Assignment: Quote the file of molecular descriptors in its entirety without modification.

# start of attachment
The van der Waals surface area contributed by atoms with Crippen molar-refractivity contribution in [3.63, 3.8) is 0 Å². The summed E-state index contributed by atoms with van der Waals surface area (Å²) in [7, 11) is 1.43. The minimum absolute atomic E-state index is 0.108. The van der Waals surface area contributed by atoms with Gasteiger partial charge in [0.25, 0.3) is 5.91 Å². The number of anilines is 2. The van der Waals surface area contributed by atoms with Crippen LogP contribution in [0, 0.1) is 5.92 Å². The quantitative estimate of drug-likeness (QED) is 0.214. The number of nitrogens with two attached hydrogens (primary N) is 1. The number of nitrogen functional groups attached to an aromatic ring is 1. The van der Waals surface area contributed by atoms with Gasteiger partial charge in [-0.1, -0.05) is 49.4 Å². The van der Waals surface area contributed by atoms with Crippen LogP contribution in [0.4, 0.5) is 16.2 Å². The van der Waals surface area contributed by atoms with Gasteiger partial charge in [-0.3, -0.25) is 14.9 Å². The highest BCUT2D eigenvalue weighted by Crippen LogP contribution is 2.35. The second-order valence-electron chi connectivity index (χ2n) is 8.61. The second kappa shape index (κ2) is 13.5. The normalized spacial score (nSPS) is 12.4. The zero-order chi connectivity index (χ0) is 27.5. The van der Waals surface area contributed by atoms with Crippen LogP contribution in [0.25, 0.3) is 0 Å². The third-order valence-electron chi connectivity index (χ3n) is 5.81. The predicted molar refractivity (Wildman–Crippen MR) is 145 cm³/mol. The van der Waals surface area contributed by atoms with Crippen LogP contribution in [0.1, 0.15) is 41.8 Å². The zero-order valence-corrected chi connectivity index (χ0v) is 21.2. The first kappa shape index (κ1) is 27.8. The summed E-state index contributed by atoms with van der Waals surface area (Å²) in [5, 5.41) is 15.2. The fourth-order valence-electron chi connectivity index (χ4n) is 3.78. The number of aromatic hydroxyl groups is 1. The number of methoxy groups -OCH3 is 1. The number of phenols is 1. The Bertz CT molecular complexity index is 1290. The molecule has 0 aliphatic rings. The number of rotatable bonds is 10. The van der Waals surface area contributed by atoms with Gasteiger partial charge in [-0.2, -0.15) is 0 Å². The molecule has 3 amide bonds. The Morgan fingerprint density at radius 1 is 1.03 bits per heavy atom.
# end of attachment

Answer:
The van der Waals surface area contributed by atoms with Crippen molar-refractivity contribution in [3.63, 3.8) is 0 Å². The summed E-state index contributed by atoms with van der Waals surface area (Å²) in [7, 11) is 1.43. The minimum absolute atomic E-state index is 0.108. The van der Waals surface area contributed by atoms with Gasteiger partial charge in [0.25, 0.3) is 5.91 Å². The number of anilines is 2. The van der Waals surface area contributed by atoms with Crippen LogP contribution in [0, 0.1) is 5.92 Å². The quantitative estimate of drug-likeness (QED) is 0.214. The number of nitrogens with two attached hydrogens (primary N) is 1. The number of nitrogen functional groups attached to an aromatic ring is 1. The van der Waals surface area contributed by atoms with Gasteiger partial charge in [-0.1, -0.05) is 49.4 Å². The van der Waals surface area contributed by atoms with Crippen LogP contribution in [0.4, 0.5) is 16.2 Å². The van der Waals surface area contributed by atoms with Gasteiger partial charge in [-0.3, -0.25) is 14.9 Å². The highest BCUT2D eigenvalue weighted by Crippen LogP contribution is 2.35. The second-order valence-electron chi connectivity index (χ2n) is 8.61. The second kappa shape index (κ2) is 13.5. The normalized spacial score (nSPS) is 12.4. The zero-order chi connectivity index (χ0) is 27.5. The van der Waals surface area contributed by atoms with Crippen LogP contribution in [0.25, 0.3) is 0 Å². The third-order valence-electron chi connectivity index (χ3n) is 5.81. The predicted molar refractivity (Wildman–Crippen MR) is 145 cm³/mol. The van der Waals surface area contributed by atoms with Crippen LogP contribution in [0.1, 0.15) is 41.8 Å². The zero-order valence-corrected chi connectivity index (χ0v) is 21.2. The first kappa shape index (κ1) is 27.8. The summed E-state index contributed by atoms with van der Waals surface area (Å²) in [5, 5.41) is 15.2. The fourth-order valence-electron chi connectivity index (χ4n) is 3.78. The number of aromatic hydroxyl groups is 1. The number of methoxy groups -OCH3 is 1. The number of phenols is 1. The Bertz CT molecular complexity index is 1290. The molecule has 0 aliphatic rings. The number of rotatable bonds is 10. The van der Waals surface area contributed by atoms with Gasteiger partial charge in [-0.2, -0.15) is 0 Å². The molecule has 3 amide bonds. The Morgan fingerprint density at radius 1 is 1.03 bits per heavy atom.